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20 Million iOS devices sold in about 2.5 months

On June 7th, 2010, at WWDC, Apple announced that they will have sold 100 million iOS devices some time during June 2010. Today, September 1st, Apple announced that 120 million iOS devices have been sold.

Assuming that 100 million was crossed half-way through June, then the additional 20 million units must have been sold during half of June, and all of July and August. That’s approximately 20 million over 75 days or 267k units per day.

Apple also announced that there are 230k new iOS activations per day which seems consistent given that they classify these as “new” activations.

There is one huge implication of this figure:  Forecasts for iPhone, iPad and iPods may be too low. I had forecast 20 million units for the entire quarter (12.1 million iPhones, 4 million iPads and about 4 million iPod touch). The iPhone figure assumed 65% y/y growth at that looks way too low. There is still another month in the quarter meaning that the total could be 30% too low.

I will be updating the forecast accordingly.

  • macorange

    You lost me. What is the difference between "new activations" and devices sold? Why isn't the total sold for the quarter nearly identical to the 20 million you forecasted earlier? Also, aren't there relatively more iPod touches sold in q4 because of the back to school promotion?

    • http://www.asymco.com asymco

      On second look, I revised my unit estimates to about 22 million for the quarter (10% increase). I'm keeping the iPod touch mix at slightly more than 40% of all units because of the refresh in the low end devices. Clearly touch could be 50% going forward.

      New estimates:
      4.5 million iPads
      13.6 million iPhones
      4 million iPod touch

      • http://lowendmac.com Tim Nash

        The iPod ASP in recent quarters suggests that touch sales are over 50% of iPod sales.

      • http://www.asymco.com asymco

        Could be. I'm increasing ASP to 170 for this Q, though back to school might offset most of the increase from new touch.

    • RattyUK

      That is the point. Google claim "activations" but don't explain it either. The only difference is that Jobs delineated the word activations with the word new meaning that that is 230k new devices a day whereas Google don't explain what the phrase means and are just implying sales.

      • Sevket Zaimoglu

        "Activation" in Google terminology means, the devices are not only sold to the end customer, but the customers have inserted SIM cards into these phones and have started using them. So it's an even more robust indicator of Android usage than just plain sales numbers.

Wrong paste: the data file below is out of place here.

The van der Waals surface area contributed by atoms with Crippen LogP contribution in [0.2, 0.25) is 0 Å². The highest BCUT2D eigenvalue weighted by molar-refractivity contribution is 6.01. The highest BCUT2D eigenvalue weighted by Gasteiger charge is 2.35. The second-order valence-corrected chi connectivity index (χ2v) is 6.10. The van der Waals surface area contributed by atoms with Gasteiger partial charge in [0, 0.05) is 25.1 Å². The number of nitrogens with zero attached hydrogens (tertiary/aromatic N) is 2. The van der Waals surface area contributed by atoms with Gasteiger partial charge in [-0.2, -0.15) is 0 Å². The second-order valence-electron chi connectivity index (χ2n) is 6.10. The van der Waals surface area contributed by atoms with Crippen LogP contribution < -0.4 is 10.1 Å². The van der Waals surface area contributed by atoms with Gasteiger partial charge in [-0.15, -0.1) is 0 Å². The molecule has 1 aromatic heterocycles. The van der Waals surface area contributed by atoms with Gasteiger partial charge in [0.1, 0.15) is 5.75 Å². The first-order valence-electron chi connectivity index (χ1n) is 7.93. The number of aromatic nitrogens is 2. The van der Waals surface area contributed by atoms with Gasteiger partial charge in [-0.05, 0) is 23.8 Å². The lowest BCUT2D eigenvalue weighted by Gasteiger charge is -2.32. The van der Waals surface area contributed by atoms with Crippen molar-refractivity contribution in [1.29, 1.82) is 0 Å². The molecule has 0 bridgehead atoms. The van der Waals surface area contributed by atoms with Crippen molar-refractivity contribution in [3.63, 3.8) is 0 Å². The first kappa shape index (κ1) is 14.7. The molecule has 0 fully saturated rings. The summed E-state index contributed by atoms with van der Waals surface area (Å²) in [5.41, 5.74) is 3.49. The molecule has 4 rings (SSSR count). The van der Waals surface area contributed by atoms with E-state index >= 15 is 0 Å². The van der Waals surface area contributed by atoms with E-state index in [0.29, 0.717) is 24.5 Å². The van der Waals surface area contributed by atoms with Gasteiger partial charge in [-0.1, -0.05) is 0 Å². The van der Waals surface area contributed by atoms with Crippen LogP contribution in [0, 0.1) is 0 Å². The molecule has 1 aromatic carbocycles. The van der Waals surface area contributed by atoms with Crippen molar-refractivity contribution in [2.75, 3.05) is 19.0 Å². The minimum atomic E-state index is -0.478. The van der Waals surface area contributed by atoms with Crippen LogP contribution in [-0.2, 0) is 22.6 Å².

I have a friend who received an iphone 4 from O2 as a free upgrade. The friend was using a Nokia E series phone and he thought it would take him a couple of days to make the switchover to the iphone ecosystem, so he kept the phone in a drawer for more than a month. He started using it only when he went on holiday. So, from the sales perspective, he "bought" the phone in June, but he "activated" his new SIM card in July and really started using his iphone afterwards.

      • RattyUK

        "“Activation” in Google terminology means, the devices are not only sold to the end customer, but the customers have inserted SIM cards into these phones and have started using them. So it’s an even more robust indicator of Android usage than just plain sales numbers."

        You are firstly assuming sales = money to Google. This is not so. But you are telling me that an activation is a sale and then the insertion of the SIM card into the phone. Can you confirm that if that phone is sold on and someone puts a new sim card into it then re-activated then it is not counted again? Can you confirm that when you get a OS update it is not counted again as an Activation?

        "So, from the sales perspective, he “bought” the phone in June, but he “activated” his new SIM card in July and really started using his iphone afterwards."

        Save jobs was quoting activation figures. So I don't see how this is relevant other than to say that he didn't activate his phone until later. A purchaser of an Android device could have done the same thing.

  • Macorange

    We've heard that Apple was able to ramp up production of iPads this quarter, consistent with meeting US demand. So why not 5.5 ipads and 12.6 iPhones? Does it make much difference either way to your bottom line earnings for the quarter?

    • http://www.asymco.com asymco

      My estimate is that the iPhone will be priced at $638 and has a gross margin of 56%. The iPads will be priced at 660 and have a margin of 35%. So the contribution of the iPhone is $357 and for the iPad it's $231. Quite a difference. The iPad margin will increase over time and may settle around 40%.

  • Yes boss

    @Sevket Zaimoglu
    iOS activations are through Apple servers, so you can be sure that's pretty darn accurate.

    Also, they are able to tell if this is a new prchase or a SW upgrade

    • Sevket Zaimoglu

      I was merely commenting on what activation meant and argued that Google referring to activations was not a marketing trick. Never questioned the validity of Jobs' numbers. In any case, Jobs himself did not question Google's numbers either, since he specifically emphasized that 230k, Apple's daily activations number, was larger than 200k, Google's daily activations number.

      But then, on 24 May, Android stood at 100+k daily activations, Schimdt made his remark on August 4, which means the numbers doubled in about 70 days.